There are many terrible charts out there, whether visually ugly and cluttered, or pretty but empty or even misleading (like this beautiful pie chart example featured on Fox News recently). Andrew Vande Moere at infosthetics is hosting a competition to find the ugliest and most useless charts.
In his description, Andrew points to my complaints about most visualizations on the web being pretty rather than useful. His aim is to find visualizations that are both ugly and useless.
While we keep discussing the necessity of theoretical frameworks, start dozens of vizblogs with endless “best-of” lists, and criticize the best practice of data visualizations, we seem to have lost the attention to a parallel universe, which no-one really recognizes the need to write a manifesto for. A field that is potentially more prevalent than all visualization “tools” and “artwork” put together. I mean those data visualizations that are neither “eye candy” nor “useful”, neither “beautiful” nor “functional”, neither “art” nor a “tool”, neither “user-satisfactory” nor “effective”, and neither stimulating the “heart” nor the “brain”.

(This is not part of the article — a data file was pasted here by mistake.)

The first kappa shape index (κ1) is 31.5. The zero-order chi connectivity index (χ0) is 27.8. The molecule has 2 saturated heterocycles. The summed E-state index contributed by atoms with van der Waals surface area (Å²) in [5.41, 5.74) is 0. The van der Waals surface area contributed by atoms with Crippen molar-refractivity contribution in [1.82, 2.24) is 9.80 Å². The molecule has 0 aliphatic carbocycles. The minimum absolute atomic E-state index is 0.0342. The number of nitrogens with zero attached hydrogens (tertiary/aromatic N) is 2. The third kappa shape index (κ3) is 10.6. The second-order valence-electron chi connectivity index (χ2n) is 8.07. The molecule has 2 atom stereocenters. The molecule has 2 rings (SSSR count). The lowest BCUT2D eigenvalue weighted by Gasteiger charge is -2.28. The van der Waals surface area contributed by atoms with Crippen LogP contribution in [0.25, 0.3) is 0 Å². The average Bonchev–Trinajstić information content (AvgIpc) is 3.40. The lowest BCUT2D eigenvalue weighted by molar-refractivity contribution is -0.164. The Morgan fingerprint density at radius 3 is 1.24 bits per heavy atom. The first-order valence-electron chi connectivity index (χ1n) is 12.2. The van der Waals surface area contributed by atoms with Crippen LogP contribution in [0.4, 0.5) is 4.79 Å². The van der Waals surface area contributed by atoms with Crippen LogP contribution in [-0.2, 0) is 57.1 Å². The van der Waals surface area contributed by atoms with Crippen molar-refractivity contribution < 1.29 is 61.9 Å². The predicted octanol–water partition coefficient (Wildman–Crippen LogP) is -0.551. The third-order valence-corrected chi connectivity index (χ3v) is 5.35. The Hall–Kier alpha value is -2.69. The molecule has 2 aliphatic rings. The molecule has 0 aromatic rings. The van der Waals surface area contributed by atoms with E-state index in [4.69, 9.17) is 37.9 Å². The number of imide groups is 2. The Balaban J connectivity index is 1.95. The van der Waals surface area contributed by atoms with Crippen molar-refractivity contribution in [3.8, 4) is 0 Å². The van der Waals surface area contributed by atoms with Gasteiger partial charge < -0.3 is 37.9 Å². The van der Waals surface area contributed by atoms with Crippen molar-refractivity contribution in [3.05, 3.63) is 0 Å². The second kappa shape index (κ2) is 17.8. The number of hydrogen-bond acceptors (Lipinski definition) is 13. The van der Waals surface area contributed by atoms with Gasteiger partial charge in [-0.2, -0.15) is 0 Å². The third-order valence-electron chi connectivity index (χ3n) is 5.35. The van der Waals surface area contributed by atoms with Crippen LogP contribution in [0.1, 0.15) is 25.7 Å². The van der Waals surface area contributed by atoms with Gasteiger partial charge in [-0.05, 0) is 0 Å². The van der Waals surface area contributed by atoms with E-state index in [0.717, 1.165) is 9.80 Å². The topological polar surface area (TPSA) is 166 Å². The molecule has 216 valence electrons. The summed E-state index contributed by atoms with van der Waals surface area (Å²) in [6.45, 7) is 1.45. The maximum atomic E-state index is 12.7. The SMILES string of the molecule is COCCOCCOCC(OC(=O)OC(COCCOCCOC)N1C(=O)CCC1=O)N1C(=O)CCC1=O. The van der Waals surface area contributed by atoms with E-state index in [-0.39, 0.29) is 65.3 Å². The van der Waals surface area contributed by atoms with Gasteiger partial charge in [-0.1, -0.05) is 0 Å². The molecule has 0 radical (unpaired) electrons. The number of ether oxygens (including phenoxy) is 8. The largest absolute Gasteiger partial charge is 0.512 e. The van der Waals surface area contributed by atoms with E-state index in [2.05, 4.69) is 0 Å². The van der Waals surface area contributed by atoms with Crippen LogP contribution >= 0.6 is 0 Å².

Of course, ugliness is easy to detect. Just like beauty, it’s only skin-deep. The more difficult problem is uselessness, which depends not just on the chart itself, but also on its audience and the task it is supposed to help accomplish.
So the chart at the top of this posting does not qualify, even though it is obviously wrong: the percentages sum up to 193%, which makes no sense. The poll presumably asked people to name one or more candidates they would back, so there is an overlap between the opinions. The pie chart is clearly the wrong way of showing this information.
It would be interesting to start teasing apart the usefulness and prettiness dimensions separately, but an ugly charts contest is a start.